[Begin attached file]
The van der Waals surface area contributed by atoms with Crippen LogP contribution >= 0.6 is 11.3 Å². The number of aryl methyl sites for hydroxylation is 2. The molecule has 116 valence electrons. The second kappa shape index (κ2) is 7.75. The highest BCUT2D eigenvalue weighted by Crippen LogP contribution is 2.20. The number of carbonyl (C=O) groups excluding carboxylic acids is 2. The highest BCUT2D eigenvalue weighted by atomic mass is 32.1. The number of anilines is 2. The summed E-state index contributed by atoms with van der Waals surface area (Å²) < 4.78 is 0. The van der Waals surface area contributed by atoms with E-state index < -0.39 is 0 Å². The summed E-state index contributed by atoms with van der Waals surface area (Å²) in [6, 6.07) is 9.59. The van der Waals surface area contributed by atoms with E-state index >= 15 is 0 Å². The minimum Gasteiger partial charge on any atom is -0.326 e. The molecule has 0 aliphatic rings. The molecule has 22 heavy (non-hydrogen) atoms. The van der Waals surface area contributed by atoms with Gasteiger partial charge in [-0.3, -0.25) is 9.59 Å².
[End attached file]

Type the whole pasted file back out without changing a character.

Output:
The van der Waals surface area contributed by atoms with Crippen LogP contribution >= 0.6 is 11.3 Å². The number of aryl methyl sites for hydroxylation is 2. The molecule has 116 valence electrons. The second kappa shape index (κ2) is 7.75. The highest BCUT2D eigenvalue weighted by Crippen LogP contribution is 2.20. The number of carbonyl (C=O) groups excluding carboxylic acids is 2. The highest BCUT2D eigenvalue weighted by atomic mass is 32.1. The number of anilines is 2. The summed E-state index contributed by atoms with van der Waals surface area (Å²) < 4.78 is 0. The van der Waals surface area contributed by atoms with E-state index < -0.39 is 0 Å². The summed E-state index contributed by atoms with van der Waals surface area (Å²) in [6, 6.07) is 9.59. The van der Waals surface area contributed by atoms with E-state index >= 15 is 0 Å². The minimum Gasteiger partial charge on any atom is -0.326 e. The molecule has 0 aliphatic rings. The molecule has 22 heavy (non-hydrogen) atoms. The van der Waals surface area contributed by atoms with Gasteiger partial charge in [-0.3, -0.25) is 9.59 Å².